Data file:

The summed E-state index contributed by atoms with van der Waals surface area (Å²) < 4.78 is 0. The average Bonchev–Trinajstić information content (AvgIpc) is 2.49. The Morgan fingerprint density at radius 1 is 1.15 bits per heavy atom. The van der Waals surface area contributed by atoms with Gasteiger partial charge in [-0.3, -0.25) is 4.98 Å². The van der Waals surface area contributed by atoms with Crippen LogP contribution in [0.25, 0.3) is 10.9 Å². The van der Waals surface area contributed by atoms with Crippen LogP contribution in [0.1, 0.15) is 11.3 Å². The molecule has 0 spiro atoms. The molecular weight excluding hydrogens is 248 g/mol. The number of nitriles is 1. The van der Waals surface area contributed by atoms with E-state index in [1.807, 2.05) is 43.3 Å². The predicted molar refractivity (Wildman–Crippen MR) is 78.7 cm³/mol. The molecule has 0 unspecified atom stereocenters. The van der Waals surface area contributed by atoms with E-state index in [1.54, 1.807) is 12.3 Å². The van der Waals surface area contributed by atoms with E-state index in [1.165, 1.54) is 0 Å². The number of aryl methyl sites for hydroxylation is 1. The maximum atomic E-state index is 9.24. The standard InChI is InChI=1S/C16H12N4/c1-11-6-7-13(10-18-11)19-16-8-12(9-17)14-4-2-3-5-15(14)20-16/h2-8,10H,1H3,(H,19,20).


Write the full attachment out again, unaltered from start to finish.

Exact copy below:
The summed E-state index contributed by atoms with van der Waals surface area (Å²) < 4.78 is 0. The average Bonchev–Trinajstić information content (AvgIpc) is 2.49. The Morgan fingerprint density at radius 1 is 1.15 bits per heavy atom. The van der Waals surface area contributed by atoms with Gasteiger partial charge in [-0.3, -0.25) is 4.98 Å². The van der Waals surface area contributed by atoms with Crippen LogP contribution in [0.25, 0.3) is 10.9 Å². The van der Waals surface area contributed by atoms with Crippen LogP contribution in [0.1, 0.15) is 11.3 Å². The molecule has 0 spiro atoms. The molecular weight excluding hydrogens is 248 g/mol. The number of nitriles is 1. The van der Waals surface area contributed by atoms with E-state index in [1.807, 2.05) is 43.3 Å². The predicted molar refractivity (Wildman–Crippen MR) is 78.7 cm³/mol. The molecule has 0 unspecified atom stereocenters. The van der Waals surface area contributed by atoms with E-state index in [1.54, 1.807) is 12.3 Å². The van der Waals surface area contributed by atoms with E-state index in [1.165, 1.54) is 0 Å². The number of aryl methyl sites for hydroxylation is 1. The maximum atomic E-state index is 9.24. The standard InChI is InChI=1S/C16H12N4/c1-11-6-7-13(10-18-11)19-16-8-12(9-17)14-4-2-3-5-15(14)20-16/h2-8,10H,1H3,(H,19,20).